The NSW DPI has confirmed a cattle stud near Casino has been moved to ‘infected status’ for Johne’s Disease following a positive test for the disease in one of its home grown animals.
Under the new national Johne’s Disease framework for cattle, properties affected by the disease are no longer placed under quarantine, and they remain free to trade.
However, Johne’s is still a notifiable disease.
The NSW DPI told Beef Central in a statement that the stud, which has not been publicly identified, is now under a legal obligtion to disclose its herd status using its Beef Assurance score when selling animals in order for any purchaser to make an informed risk based decision when buying in animals.
Breaches of the general biosecurity duty such as willingly creating a biosecurity risk by selling animals that may be infected with a notifiable disease may result in prosecution under the NSW Biosecurity Act.
It is frequent that managers of stud cattle sales place entry requirements on animal being sold at their sales in regard to health status and it is not uncommon for some stud sales to restrict the entry of animals who originate from Johns infected herds.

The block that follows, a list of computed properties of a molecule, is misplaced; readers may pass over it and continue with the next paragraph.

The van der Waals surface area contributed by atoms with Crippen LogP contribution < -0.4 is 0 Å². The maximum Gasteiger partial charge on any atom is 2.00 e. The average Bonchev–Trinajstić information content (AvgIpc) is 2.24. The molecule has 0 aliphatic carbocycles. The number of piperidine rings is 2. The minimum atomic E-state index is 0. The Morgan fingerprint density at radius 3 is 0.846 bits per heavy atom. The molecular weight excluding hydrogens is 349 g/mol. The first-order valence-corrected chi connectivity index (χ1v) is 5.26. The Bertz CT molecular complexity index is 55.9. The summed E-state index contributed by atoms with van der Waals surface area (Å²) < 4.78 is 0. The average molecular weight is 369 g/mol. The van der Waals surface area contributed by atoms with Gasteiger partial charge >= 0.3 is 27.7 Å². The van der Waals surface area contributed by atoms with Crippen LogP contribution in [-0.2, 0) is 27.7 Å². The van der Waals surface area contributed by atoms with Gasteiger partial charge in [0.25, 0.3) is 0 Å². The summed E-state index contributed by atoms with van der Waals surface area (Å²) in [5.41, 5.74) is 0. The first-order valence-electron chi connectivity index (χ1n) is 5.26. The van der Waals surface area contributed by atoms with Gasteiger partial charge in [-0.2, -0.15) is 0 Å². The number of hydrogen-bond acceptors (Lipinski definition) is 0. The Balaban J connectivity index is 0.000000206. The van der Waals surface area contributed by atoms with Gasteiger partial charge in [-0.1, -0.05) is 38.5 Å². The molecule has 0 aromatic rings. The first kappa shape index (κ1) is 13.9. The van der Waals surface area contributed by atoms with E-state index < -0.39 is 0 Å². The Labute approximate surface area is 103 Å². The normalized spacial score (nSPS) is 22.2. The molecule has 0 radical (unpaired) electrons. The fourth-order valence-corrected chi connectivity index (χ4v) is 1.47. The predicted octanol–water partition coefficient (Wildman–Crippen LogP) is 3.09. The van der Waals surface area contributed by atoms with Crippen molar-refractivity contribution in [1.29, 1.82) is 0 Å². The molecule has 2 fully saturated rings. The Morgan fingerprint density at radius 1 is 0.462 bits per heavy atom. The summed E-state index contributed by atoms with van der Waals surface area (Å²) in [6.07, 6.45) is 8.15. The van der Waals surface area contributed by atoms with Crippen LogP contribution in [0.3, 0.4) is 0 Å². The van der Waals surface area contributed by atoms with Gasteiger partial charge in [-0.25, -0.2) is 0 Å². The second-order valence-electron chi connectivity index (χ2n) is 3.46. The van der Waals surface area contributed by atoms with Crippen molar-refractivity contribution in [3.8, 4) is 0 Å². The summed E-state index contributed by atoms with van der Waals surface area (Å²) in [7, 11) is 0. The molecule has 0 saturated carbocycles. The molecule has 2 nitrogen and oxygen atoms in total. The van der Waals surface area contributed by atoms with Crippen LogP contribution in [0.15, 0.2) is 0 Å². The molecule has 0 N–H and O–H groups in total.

In its statement the NSW DPI said it strongly supports the use of cattle health declarations as tools to assist purchasers make informed decisions when introducing cattle on to their property.
Beef Central is not aware of any other herds which have been reported as infected since deregulation of BJD occurred in early 2016.
Under the new framework, as the NSW DPI indicated, a herd owner is liable for prosecution if they knowingly sell animals for breeding which may be infected with a notifiable disease and do not declare it as such.
Animal Health Australia said that once clinical cases are removed, the stud would return to J-BAS 2.
The stud could then make its way back to J-BAS 6 when it has had no clinical cases for the past 5 years.
Testing would only be required for the stud to to progress to a J-BAS 7 or an 8 – more information on the JBAS scoring system here
To view a fact sheet from Animal Health Australia explaining the national approach to Johne’s Disease in cattle click here
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